by Michael F. Martin, Analyst in Trade and Finance

Congressional Research Service


Since the end of the Vietnam War in 1975, there has been a gradual warming of bilateral relations between the United States and Vietnam, culminating in the appointment of the first U.S. ambassador to Vietnam in 1996 and granting Vietnam permanent normal trade relations (PNTR) in 2007. Over the last three decades, many — but not all — of the major issues causing tension between the two nations have been resolved.

One major legacy of the Vietnam War that remains unresolved is the damage that Agent Orange, and its accompanying dioxin, have done to the people and the environment of Vietnam. For the last 30 years, this issue has generally been pushed to the background of bilateral discussions by other issues considered more important by the United States and/or Vietnam. With most of those issues presently resolved, the issue of Agent Orange/dioxin has emerged as a regular topic in bilateral discussions.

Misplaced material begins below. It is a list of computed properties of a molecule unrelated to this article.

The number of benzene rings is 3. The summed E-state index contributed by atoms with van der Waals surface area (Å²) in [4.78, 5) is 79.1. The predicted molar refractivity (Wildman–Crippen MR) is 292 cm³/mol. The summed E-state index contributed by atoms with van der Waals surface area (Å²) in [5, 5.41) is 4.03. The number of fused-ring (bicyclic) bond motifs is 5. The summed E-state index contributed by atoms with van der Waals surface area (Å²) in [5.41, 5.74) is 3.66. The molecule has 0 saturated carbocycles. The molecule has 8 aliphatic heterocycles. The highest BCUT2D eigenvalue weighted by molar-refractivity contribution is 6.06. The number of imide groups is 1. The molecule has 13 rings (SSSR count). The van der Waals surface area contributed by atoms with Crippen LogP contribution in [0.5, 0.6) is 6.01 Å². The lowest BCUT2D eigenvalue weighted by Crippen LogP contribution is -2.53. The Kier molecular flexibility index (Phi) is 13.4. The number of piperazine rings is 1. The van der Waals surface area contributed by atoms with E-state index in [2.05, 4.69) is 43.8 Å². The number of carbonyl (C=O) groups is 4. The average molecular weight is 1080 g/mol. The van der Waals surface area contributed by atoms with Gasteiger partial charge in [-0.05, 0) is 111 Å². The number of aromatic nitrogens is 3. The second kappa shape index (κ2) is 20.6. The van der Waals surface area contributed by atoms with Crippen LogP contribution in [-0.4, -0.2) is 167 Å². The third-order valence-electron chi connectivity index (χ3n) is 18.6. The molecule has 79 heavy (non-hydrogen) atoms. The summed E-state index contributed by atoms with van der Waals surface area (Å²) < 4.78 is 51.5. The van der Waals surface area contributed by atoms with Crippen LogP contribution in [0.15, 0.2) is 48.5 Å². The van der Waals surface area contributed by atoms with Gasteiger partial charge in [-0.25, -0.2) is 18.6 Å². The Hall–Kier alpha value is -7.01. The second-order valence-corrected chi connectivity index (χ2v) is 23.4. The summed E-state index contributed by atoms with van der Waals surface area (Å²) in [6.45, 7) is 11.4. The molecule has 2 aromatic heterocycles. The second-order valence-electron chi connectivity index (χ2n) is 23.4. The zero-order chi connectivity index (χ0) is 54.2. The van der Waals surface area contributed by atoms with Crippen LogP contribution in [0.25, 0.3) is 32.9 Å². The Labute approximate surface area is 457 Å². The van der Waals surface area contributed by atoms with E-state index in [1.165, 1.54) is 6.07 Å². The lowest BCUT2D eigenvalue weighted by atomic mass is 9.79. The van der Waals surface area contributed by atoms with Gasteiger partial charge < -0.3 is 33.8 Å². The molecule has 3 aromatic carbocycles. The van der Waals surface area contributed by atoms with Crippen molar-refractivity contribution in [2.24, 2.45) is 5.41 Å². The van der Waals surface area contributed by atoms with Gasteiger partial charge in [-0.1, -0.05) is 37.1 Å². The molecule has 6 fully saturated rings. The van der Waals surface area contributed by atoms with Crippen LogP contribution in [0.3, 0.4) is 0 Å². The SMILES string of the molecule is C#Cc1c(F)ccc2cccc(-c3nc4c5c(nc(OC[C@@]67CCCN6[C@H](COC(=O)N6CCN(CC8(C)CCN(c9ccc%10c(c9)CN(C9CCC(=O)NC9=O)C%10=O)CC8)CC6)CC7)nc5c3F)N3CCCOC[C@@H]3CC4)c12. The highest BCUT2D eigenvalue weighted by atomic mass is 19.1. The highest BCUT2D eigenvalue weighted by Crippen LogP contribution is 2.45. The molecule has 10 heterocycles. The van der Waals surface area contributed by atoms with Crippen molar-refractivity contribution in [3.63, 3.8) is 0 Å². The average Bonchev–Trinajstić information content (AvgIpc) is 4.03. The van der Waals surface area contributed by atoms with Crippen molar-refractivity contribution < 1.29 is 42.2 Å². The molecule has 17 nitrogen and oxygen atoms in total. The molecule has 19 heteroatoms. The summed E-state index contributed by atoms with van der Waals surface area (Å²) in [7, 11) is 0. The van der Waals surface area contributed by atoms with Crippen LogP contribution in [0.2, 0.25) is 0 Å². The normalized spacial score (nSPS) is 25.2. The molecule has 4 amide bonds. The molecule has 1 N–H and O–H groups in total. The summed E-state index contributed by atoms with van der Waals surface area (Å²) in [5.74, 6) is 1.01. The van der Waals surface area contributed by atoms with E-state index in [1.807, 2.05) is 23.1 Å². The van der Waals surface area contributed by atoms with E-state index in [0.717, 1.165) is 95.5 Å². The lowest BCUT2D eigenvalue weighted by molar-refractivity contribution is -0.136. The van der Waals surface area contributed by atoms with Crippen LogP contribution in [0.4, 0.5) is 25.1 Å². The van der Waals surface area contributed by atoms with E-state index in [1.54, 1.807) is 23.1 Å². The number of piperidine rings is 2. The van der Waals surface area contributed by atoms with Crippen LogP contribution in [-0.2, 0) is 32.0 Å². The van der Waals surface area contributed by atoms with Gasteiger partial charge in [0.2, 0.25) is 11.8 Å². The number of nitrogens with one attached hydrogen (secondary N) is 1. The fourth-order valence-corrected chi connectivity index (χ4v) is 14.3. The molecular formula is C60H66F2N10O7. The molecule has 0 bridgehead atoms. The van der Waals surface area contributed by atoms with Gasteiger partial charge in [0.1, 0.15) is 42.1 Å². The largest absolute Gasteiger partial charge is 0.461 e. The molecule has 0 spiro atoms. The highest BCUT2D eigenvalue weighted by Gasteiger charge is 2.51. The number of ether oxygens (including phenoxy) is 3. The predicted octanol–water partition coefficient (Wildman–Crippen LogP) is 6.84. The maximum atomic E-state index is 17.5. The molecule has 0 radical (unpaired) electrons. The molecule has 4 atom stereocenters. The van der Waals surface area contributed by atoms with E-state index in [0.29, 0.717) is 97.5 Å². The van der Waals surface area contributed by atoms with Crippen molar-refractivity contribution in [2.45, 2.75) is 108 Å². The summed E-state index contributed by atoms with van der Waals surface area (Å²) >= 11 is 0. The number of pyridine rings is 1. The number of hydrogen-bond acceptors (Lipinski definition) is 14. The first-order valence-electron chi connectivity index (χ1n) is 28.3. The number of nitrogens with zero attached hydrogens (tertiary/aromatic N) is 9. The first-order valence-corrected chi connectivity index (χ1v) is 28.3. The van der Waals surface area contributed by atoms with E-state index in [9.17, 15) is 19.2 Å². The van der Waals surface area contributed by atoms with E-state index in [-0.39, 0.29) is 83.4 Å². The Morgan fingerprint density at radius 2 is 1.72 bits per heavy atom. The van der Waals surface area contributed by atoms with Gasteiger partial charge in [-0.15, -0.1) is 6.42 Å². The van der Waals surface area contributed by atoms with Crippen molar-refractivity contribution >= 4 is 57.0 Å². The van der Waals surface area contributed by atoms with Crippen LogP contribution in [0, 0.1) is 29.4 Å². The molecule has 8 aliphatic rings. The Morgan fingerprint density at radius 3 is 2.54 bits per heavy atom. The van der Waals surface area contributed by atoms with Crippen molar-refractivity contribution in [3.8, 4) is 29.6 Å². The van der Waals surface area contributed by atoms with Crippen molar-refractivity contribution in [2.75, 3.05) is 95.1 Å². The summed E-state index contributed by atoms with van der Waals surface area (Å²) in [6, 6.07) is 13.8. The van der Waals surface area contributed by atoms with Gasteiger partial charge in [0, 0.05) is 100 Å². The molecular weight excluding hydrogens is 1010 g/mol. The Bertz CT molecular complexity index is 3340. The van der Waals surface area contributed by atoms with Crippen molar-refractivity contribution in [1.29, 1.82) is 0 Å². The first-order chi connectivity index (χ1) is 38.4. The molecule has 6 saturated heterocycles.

According to various estimates, the U.S. military sprayed approximately 11-12 million gallons of Agent Orange over nearly 10% of Vietnamese territory between 1961 and 1971. One scientific study estimated that between 2.1 million and 4.8 million Vietnamese were directly exposed to Agent Orange; Vietnamese advocacy groups claims that there are over one million Vietnamese suffering from serious health problems caused by exposure to the dioxin in Agent Orange…

[pdf-embedder url=””]